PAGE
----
Cambodia’s air cargo volume totalled 38,783 tonnes in the first eight months of 2022, representing a 10.77 per cent fall year-on-year, and a one-fifth drop over the same period in 2019 before the emergence of the Covid-19 pandemic, the aviation regulator reported.
The decline is largely blamed on prolonged Covid-19 disruptions that have kept some countries from fully lifting restrictions, heightened oil prices linked to Russia’s military offensive in Ukraine, and an escalation of political tensions surrounding Taiwan, Logistics and Supply Chain Business Association in Cambodia (Loscba) president Chea Chandara told The Post on September 18.
Despite this, production systems across the spectrum of sectors nationwide have been by and large running smoothly in 2022, without the Covid-related shocks and temporary factory closures that prevailed over the height of the pandemic, he said, adding that Cambodian products are ready to be made on or ahead of schedule.
“[In general,] when goods are ordered and produced behind schedule, the companies will opt for air transport to meet the deadline, but since production in Cambodia is going well and at the ready, ahead of schedule, most items are being shipped by land or waterways because of the lower costs,” he said.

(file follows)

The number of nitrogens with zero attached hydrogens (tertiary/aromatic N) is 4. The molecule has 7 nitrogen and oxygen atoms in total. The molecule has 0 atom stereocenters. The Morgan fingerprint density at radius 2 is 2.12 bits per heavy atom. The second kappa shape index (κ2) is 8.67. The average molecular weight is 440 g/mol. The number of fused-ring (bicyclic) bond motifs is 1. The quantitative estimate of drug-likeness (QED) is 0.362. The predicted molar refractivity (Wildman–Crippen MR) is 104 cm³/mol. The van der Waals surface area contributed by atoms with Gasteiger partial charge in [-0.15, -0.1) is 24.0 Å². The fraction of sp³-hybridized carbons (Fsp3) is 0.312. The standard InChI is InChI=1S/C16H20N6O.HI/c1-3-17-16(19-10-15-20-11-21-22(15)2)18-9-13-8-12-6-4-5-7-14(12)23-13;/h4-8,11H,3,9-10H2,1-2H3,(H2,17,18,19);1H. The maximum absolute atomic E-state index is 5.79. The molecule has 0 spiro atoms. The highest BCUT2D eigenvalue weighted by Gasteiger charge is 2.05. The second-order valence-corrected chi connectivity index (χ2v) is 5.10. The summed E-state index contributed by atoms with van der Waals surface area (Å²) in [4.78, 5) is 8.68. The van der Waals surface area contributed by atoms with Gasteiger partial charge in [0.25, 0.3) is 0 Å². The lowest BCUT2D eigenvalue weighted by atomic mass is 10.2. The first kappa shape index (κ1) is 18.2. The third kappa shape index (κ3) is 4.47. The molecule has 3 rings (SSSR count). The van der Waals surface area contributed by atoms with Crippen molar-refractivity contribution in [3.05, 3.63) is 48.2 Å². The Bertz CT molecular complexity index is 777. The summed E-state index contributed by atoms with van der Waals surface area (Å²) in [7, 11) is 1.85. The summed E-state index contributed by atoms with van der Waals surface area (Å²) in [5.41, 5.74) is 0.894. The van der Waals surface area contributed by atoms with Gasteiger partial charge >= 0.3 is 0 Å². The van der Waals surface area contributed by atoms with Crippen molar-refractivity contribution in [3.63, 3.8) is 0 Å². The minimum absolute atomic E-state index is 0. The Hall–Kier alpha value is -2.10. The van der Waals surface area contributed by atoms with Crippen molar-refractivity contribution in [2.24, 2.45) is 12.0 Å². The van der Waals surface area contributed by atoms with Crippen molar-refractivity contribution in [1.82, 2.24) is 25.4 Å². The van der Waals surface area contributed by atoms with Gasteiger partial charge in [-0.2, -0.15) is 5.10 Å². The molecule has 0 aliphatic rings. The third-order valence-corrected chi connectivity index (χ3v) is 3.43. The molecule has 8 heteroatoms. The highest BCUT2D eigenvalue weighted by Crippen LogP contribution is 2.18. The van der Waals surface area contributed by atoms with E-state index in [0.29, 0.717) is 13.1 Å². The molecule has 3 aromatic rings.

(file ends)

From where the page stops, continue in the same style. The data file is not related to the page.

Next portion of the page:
Chandara affirmed that the average per-kilogramme air freight rate had fallen to about $5, from a Covid-19 era peak of $9-10.
Cambodia Logistics Association (CLA) president Sin Chanthy commented that the drop in air cargo volumes reported by the State Secretariat of Civil Aviation (SSCA) was not too significant, and voiced optimism that the figure would pick up “from now on” as more flights are added.
Chanthy said he recently met the SSCA and Cambodia Airports, where representatives had also predicted an uptick.
Cambodia Airports is the long-standing owner and manager of the Kingdom’s three international airports – Phnom Penh, Sihanouk and Siem Reap international airports.
From 2023 onwards, the SSCA expects suspended flights to more Chinese provinces and other destinations to resume, as well as new routes from South Asia, the Middle East and the EU to be launched.
Speaking at a September 16 press conference on the regulator’s achievements over the past five years, SSCA spokesman Sin Chansereyvutha stressed that there had been “gradual positive signs” in airport passenger and cargo volumes, and revealed that the latter was projected to reach a whopping 400,000 tonnes per annum by 2030.
At an August 30 meeting, a FedEx representative told senior officials of the commerce and transport ministries that the US freight giant plans to launch direct flights to Cambodia from October.